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Computer Geeks Develop Algorithm To Detect Defects In Fruits And Grade Them Automatically

Researchers at the Department of Computer Science and Engineering of Annamalai University in Chidambaram have developed a new technique based on image processing for automated quality check of fruits based on colour and texture features of fruits.

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Computer Geeks Develop Algorithm To Detect Defects In Fruits And Grade Them Automatically
Manual quality check for grading of fruits is subjective, time-consuming and inefficient, particularly when dealing with large quantities of fruits.
Computer Geeks Develop Algorithm To Detect Defects In Fruits And Grade Them Automatically
outlookindia.com
2017-04-27T18:16:18+05:30

Indian computer scientists have developed an algorithm to automatically detect defects in fruits and grade them by using latest techniques in image processing.

A tedious job in processing of oranges is classification of fruits based on their external appearance and skin defects. Manual quality check for grading of fruits is subjective, time-consuming and inefficient, particularly when dealing with large quantities of fruits. Shape, size, colour and texture are important grading parameters to find quality of a fruit.

Researchers at the Department of Computer Science and Engineering of Annamalai University in Chidambaram have developed a new technique based on image processing for automated quality check of fruits based on colour and texture features of fruits.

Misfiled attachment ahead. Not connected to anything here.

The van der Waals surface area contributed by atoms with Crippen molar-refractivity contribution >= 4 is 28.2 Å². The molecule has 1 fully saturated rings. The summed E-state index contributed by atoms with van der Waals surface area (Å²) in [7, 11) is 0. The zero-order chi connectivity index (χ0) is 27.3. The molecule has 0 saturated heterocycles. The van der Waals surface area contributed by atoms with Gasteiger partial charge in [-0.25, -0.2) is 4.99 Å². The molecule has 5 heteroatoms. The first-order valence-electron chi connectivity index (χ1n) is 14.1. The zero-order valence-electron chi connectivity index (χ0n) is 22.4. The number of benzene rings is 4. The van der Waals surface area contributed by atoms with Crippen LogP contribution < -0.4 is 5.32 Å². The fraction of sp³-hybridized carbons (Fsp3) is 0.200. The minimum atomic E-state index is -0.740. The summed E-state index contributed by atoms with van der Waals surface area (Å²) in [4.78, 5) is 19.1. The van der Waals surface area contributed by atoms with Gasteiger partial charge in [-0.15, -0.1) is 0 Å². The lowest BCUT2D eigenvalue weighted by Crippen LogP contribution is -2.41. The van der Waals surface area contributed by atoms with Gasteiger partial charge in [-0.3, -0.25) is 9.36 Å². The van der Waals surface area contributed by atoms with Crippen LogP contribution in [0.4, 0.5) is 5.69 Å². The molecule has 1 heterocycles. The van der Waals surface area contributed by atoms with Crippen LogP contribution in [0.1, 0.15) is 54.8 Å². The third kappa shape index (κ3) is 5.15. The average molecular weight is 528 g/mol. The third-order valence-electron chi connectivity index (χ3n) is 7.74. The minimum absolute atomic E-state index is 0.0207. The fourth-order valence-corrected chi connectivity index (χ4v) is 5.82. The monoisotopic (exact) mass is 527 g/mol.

They took a set of healthy oranges and another of oranges with skin defects and developed a database of images, with a series of attributes. They deployed an image processing tool known as ‘grey level co-occurrence matrix’ to develop the new algorithm for fruit checking.

“We used image analysis techniques to classify orange fruits into two commercially grading stages, which successfully extract useful and meaningful features to uniquely represent external surface for classification purposes,” researchers observed in their study, which appeared in scientific journal Current Science this week. They suggest that the technique could be useful for detection of skin damages on other fruits as well in future.  R Thendran and A Suhasini are co-authors of the study.

Orange is the third most important tropical fruit crop in India, after mango and banana. After harvest, fruits are shifted to packing plant for analysis of various quality parameters which determine price and destination. Orange grading is generally carried out based on external visible criteria such as size, shape, colour and texture of the fruits.

(India Science Wire)


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